In the old model, volunteers’ skills were assessed, and plans were long-term. But now it’s all about who wants to go where. It’s very short-term and superficial, and you end up with a tourism product.
It’s well documented, for example, that orphanage tourism can lead to child trafficking. A simple way of looking at it is this: Travel is driven by profit. But sustainability is driven by impact. I don’t offer voluntourism experiences.
Tell me about Earth Changers. How does it work?
It’s evidence-based. If everyone who went on holiday had a positive impact, it would make a huge difference around the world.
I worked in sustainable tourism for 10 years before starting Earth Changers. I started in this industry because I wanted to travel. And that meant I saw both the corporate culture and the negative impacts travelling has on communities, culture and society as a whole.
But there are amazing sustainable initiatives happening in every corner of the world.
With Earth Changers I want to promote trips that have positive impacts. Consumers can’t be expected to have behind-the-scenes knowledge of sustainability, and that’s where we step in.
The scale of each trip differs. While 17, 000 people benefit from the project in Kenya, only 200 are involved in Nicaragua. But the impact can be similar. All impacts are driven from within the community, making what we sell a quality over quantity product.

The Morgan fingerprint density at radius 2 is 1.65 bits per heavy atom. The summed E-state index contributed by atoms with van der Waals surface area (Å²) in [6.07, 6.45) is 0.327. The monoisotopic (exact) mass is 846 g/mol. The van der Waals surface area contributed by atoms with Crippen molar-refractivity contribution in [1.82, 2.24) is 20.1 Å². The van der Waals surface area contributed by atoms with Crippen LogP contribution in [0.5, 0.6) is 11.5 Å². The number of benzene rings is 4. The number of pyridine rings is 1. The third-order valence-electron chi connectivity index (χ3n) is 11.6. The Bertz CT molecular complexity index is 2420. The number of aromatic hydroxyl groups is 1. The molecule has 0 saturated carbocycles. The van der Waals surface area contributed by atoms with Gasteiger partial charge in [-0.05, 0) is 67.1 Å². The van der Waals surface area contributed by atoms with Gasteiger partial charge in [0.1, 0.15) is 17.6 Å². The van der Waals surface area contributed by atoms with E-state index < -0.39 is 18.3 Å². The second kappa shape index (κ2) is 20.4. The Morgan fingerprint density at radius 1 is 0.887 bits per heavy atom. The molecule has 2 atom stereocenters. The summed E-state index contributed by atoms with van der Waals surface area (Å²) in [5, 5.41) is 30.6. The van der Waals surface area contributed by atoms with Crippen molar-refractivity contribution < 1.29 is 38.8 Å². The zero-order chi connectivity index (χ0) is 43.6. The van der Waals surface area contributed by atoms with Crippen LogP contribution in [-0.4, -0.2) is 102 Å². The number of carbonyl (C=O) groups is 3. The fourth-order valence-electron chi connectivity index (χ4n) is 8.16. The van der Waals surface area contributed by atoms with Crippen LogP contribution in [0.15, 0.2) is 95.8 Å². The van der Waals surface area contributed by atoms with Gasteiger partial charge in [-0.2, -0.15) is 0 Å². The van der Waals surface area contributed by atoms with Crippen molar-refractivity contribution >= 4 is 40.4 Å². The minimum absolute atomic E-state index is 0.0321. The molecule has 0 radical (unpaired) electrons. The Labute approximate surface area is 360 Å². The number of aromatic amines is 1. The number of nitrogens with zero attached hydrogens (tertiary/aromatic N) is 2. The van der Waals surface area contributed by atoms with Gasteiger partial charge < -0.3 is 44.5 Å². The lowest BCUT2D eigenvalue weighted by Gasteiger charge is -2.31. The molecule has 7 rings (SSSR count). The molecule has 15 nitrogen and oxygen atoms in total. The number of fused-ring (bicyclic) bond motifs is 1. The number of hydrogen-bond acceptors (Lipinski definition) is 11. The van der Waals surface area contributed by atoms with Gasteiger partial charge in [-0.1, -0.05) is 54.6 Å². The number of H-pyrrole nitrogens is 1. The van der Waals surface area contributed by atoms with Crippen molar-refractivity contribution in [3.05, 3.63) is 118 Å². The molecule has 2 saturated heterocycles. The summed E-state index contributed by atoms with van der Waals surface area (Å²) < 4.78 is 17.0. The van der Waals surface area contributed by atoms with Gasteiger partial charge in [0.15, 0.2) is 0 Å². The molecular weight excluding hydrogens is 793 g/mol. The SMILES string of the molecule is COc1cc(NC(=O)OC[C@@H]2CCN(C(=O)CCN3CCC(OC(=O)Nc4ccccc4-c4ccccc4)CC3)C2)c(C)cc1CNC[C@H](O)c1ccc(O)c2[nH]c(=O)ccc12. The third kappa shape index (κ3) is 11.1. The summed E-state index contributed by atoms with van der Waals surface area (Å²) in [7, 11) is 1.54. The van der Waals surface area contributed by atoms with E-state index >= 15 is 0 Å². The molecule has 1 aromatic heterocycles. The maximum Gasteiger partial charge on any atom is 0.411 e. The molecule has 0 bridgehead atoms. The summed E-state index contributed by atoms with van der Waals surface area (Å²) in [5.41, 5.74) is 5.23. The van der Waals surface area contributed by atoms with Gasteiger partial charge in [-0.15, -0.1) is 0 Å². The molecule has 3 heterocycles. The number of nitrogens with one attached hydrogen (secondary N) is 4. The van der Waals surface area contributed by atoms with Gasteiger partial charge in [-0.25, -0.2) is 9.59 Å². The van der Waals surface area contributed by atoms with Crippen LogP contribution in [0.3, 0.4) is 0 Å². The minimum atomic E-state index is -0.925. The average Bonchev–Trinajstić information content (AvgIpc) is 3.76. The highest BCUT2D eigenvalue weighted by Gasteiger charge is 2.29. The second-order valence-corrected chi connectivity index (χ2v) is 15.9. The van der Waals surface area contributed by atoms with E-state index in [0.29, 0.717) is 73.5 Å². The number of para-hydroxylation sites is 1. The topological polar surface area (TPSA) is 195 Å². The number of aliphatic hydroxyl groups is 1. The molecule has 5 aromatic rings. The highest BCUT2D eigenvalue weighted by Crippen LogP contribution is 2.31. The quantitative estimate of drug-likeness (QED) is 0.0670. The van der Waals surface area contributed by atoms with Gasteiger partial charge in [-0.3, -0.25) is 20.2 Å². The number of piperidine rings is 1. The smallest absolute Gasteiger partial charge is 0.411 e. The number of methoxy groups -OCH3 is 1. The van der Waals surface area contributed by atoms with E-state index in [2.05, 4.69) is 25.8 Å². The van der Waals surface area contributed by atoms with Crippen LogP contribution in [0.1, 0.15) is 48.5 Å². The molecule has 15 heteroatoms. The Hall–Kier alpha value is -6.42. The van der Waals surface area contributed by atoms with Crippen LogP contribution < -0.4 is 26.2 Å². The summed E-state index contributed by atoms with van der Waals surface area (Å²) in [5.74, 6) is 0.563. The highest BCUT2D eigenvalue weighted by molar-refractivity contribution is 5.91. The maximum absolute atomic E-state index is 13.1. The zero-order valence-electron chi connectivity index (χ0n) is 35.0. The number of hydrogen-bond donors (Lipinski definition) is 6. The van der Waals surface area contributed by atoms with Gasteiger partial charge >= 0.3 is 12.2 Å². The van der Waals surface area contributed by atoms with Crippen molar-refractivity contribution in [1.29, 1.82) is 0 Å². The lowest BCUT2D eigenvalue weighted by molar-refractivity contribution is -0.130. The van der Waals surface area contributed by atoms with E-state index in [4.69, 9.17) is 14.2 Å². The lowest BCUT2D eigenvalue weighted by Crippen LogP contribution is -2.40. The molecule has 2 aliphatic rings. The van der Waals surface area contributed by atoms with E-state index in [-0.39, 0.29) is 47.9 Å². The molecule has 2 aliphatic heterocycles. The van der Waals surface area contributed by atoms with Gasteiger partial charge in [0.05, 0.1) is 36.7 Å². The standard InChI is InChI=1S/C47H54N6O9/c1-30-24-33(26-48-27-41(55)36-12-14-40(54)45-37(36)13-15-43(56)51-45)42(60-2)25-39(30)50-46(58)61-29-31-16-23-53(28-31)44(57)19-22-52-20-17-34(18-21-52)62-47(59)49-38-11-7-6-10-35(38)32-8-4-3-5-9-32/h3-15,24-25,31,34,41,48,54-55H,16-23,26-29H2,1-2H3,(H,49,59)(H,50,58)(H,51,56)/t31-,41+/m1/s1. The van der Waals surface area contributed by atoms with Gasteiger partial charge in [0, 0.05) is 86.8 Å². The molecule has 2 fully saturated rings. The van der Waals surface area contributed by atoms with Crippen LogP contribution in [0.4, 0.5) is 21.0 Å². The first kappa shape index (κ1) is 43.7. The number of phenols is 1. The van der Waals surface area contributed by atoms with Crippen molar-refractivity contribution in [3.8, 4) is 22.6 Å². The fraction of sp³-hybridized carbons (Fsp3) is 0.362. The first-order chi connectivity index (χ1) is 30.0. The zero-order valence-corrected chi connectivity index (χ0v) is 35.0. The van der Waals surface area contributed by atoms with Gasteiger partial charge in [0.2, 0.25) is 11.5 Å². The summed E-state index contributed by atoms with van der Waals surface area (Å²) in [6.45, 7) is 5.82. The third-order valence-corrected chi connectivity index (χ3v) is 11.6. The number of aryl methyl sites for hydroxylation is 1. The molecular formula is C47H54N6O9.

It’s true that aviation is responsible for 2.5% of global emissions. And that percentage is growing as other industries are decarbonising. But travel creates new perspectives and brings us out of our normal selves. I’ve heard many stories of people making huge life changes because of travel experiences they’ve had.
I believe that culture, identity and people should be unique to a place. And experiencing other cultures through travel gives us more tolerance of diversity. Ultimately travel is a vehicle for peace, because you can’t travel to places without peace.
I believe we should cut business flights and short-haul weekend flights within Europe. They’re just not necessary. But we are fortunate to have the opportunities that we have. And people love travel. If you can harness that love, you can make positive change.
What challenges do you face getting people to consider sustainable trips?
When people go on holiday they want to switch off and not be responsible. That means it can be hard to get consumers to consider planning a sustainable holiday.
Running this kind of business also means making decisions that are not all about profit. But I want to get the message out there: Sustainable tourism is not necessarily more expensive than regular tourism.
What might a sustainable trip mean for the traveller?
Companies will be working hard to monitor water and other resources and that will make supply more efficient. Tourism staff will get paid better and work in a nicer environment, which will make them happier. The food might be organic and locally produced.
You’re generally going to get a better-quality product. The hotel might be built with local materials, making it aesthetically more pleasing. And there might be conservation of local species.
But the trips all differ, from adventure trips in Wales to sailing expeditions that support marine conservation.